Two papers accepted at the Thirty-First AAAI Conference on Artificial Intelligence (AAAI 2017)
The Conference on Artificial Intelligence is one of the two leading conferences on artificial intelligence. The Thirty-First edition of the conference will be held in San Francisco, California, USA, from February 4–9, 2017. With research on artificial intelligence growing substantially in the recent years, this year had a record-number of 2590 submissions. The acceptance rate was below 25%. The Algorithm Engineering group contributes the following three papers:
Friedrich, Tobias; Kötzing, Timo; Wagner, MarkusA Generic Bet-and-Run Strategy for Speeding Up Stochastic Local Search. Conference on Artificial Intelligence (AAAI) 2017: 801-807
A common strategy for improving optimization algorithms is to restart the algorithm when it is believed to be trapped in an inferior part of the search space. However, while specific restart strategies have been developed for specific problems (and specific algorithms), restarts are typically not regarded as a general tool to speed up an optimization algorithm. In fact, many optimization algorithms do not employ restarts at all. Recently, "bet-and-run" was introduced in the context of mixed-integer programming, where first a number of short runs with randomized initial conditions is made, and then the most promising run of these is continued. In this article, we consider two classical NP-complete combinatorial optimization problems, traveling salesperson and minimum vertex cover, and study the effectiveness of different bet-and-run strategies. In particular, our restart strategies do not take any problem knowledge into account, nor are tailored to the optimization algorithm. Therefore, they can be used off-the-shelf. We observe that state-of-the-art solvers for these problems can benefit significantly from restarts on standard benchmark instances.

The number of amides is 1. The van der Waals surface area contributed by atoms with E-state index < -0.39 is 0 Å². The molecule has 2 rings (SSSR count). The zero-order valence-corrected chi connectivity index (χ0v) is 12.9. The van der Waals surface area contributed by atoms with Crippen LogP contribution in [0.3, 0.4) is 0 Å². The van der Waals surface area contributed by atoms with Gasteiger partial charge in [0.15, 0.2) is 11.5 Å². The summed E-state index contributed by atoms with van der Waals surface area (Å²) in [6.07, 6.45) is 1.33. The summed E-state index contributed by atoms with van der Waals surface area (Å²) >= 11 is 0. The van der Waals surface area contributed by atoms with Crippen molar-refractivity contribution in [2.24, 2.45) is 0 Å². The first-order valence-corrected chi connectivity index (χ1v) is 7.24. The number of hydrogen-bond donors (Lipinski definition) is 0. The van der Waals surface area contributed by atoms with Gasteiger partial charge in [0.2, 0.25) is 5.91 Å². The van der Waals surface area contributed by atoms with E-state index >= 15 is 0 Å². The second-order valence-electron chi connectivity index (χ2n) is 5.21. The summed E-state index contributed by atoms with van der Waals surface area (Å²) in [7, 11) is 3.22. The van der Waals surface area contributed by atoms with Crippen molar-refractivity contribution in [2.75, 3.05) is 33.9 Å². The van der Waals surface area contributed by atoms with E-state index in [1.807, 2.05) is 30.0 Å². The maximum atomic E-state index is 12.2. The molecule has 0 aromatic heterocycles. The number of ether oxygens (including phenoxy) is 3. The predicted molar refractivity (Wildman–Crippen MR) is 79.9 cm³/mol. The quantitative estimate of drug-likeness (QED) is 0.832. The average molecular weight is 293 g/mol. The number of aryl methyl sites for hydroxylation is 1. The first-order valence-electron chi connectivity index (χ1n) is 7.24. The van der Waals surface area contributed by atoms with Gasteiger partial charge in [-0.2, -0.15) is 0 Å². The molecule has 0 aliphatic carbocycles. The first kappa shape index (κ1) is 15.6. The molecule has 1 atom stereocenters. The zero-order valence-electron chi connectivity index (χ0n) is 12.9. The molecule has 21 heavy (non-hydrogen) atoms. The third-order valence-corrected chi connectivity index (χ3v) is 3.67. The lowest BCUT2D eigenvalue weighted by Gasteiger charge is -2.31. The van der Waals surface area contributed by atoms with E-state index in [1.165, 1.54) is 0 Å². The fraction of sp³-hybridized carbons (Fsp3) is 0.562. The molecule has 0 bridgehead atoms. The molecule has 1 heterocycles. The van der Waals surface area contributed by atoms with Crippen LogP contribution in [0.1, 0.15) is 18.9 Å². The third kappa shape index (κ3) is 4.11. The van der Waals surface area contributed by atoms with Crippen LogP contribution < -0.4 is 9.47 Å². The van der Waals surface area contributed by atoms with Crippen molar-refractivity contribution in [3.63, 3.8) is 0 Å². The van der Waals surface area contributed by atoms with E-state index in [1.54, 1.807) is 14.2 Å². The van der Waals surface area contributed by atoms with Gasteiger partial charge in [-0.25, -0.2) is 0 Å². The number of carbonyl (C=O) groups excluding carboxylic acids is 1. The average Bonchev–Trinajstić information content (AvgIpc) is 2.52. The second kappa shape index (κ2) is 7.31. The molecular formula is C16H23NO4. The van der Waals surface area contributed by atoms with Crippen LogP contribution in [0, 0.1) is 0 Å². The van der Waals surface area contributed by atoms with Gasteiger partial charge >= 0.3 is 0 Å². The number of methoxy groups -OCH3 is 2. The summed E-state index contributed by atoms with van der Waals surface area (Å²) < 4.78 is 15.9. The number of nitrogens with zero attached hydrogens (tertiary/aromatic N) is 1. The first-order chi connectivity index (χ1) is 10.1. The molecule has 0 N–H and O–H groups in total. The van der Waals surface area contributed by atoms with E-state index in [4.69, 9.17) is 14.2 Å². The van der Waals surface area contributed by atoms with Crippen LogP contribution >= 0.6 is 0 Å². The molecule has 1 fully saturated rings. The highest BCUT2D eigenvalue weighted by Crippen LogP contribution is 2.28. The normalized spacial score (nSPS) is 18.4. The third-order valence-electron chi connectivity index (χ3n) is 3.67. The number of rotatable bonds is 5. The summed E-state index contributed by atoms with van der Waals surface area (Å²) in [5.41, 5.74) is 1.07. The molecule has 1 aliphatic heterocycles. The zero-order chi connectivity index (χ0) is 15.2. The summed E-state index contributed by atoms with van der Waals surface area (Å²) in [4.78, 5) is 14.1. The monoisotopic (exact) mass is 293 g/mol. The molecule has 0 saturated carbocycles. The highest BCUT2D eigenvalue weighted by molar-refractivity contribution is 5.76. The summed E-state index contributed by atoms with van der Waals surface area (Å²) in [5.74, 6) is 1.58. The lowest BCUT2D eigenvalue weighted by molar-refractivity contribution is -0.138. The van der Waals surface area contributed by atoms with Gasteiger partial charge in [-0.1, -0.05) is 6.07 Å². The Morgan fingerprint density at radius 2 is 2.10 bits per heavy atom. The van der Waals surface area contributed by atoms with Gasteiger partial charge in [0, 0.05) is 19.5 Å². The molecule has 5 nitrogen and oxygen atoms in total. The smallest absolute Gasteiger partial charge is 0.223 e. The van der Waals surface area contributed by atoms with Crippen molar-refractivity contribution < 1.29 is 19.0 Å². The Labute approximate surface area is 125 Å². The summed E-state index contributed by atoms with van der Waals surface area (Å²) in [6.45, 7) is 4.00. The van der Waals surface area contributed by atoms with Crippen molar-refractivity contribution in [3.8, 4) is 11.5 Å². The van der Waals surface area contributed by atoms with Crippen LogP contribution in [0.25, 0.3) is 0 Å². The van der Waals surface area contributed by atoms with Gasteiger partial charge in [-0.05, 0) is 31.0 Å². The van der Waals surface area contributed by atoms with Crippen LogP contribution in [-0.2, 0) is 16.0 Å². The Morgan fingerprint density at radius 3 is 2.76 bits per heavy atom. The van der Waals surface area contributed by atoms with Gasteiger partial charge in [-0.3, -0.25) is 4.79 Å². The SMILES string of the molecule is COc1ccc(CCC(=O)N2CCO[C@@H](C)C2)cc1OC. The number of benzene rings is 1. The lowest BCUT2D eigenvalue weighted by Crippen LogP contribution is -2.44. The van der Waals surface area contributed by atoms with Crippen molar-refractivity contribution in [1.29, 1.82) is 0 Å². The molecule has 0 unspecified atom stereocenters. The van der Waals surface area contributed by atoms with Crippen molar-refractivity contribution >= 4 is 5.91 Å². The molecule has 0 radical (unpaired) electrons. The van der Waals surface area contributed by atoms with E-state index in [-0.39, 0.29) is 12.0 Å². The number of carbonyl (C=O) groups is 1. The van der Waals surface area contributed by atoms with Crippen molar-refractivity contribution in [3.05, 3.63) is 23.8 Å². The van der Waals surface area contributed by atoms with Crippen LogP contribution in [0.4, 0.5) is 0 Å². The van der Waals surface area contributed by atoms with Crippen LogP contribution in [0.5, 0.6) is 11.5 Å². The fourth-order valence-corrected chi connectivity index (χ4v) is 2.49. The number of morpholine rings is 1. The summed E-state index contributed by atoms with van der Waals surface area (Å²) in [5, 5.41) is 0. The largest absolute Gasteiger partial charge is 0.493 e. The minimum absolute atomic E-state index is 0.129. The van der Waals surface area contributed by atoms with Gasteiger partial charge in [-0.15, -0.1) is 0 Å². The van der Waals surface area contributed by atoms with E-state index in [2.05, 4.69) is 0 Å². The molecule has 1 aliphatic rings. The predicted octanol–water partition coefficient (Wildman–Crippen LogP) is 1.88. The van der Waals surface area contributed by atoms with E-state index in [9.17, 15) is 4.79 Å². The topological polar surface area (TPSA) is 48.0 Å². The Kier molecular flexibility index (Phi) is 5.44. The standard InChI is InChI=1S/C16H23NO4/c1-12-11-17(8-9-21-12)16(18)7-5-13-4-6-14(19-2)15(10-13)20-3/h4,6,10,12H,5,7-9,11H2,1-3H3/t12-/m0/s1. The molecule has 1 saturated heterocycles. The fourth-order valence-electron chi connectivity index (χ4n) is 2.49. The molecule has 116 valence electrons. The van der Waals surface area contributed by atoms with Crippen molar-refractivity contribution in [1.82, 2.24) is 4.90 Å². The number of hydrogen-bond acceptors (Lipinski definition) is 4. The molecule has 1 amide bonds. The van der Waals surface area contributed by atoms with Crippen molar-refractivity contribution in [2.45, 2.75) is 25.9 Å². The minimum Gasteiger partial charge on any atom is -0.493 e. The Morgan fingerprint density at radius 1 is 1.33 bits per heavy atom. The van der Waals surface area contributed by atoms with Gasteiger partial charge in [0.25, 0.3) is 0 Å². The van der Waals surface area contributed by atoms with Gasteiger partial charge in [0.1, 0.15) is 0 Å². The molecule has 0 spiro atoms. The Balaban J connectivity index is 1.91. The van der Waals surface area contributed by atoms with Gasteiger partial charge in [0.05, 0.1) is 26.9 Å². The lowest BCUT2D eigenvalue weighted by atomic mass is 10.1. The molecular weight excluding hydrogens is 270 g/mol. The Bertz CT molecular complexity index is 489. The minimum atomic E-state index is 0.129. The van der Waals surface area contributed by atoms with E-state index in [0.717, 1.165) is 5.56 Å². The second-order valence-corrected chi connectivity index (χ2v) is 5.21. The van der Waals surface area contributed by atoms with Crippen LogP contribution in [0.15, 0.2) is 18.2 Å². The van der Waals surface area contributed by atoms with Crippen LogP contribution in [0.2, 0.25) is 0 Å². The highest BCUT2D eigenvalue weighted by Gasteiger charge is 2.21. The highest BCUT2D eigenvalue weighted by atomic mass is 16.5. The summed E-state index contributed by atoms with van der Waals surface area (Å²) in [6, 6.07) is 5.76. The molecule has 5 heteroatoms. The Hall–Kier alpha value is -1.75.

Friedrich, Tobias; Neumann, FrankWhat's Hot in Evolutionary Computation. Conference on Artificial Intelligence (AAAI) 2017: 5064-5066
We provide a brief overview on some hot topics in the area of evolutionary computation. Our main focus is on recent developments in the areas of combinatorial optimization and real-world applications. Furthermore, we highlight recent progress on the theoretical understanding of evolutionary computing methods.
Friedrich, Tobias; Krohmer, Anton; Rothenberger, Ralf; Sutton, Andrew M.Phase Transitions for Scale-Free SAT Formulas. Conference on Artificial Intelligence (AAAI) 2017: 3893-3899
Recently, a number of non-uniform random satisfiability models have been proposed that are closer to practical satisfiability problems in some characteristics. In contrast to uniform random Boolean formulas, scale-free formulas have a variable occurrence distribution that follows a power law. It has been conjectured that such a distribution is a more accurate model for some industrial instances than the uniform random model. Though it seems that there is already an awareness of a threshold phenomenon in such models, there is still a complete picture lacking. In contrast to the uniform model, the critical density threshold does not lie at a single point, but instead exhibits a functional dependency on the power-law exponent. For scale-free formulas with clauses of length \(k = 2\), we give a lower bound on the phase transition threshold as a function of the scaling parameter. We also perform computational studies that suggest our bound is tight and investigate the critical density for formulas with higher clause lengths. Similar to the uniform model, on formulas with \(k \geq 3\), we find that the phase transition regime corresponds to a set of formulas that are difficult to solve by backtracking search.
Our research focus is on theoretical computer science and algorithm engineering. We are equally interested in the mathematical foundations of algorithms and developing efficient algorithms in practice. A special focus is on random structures and methods.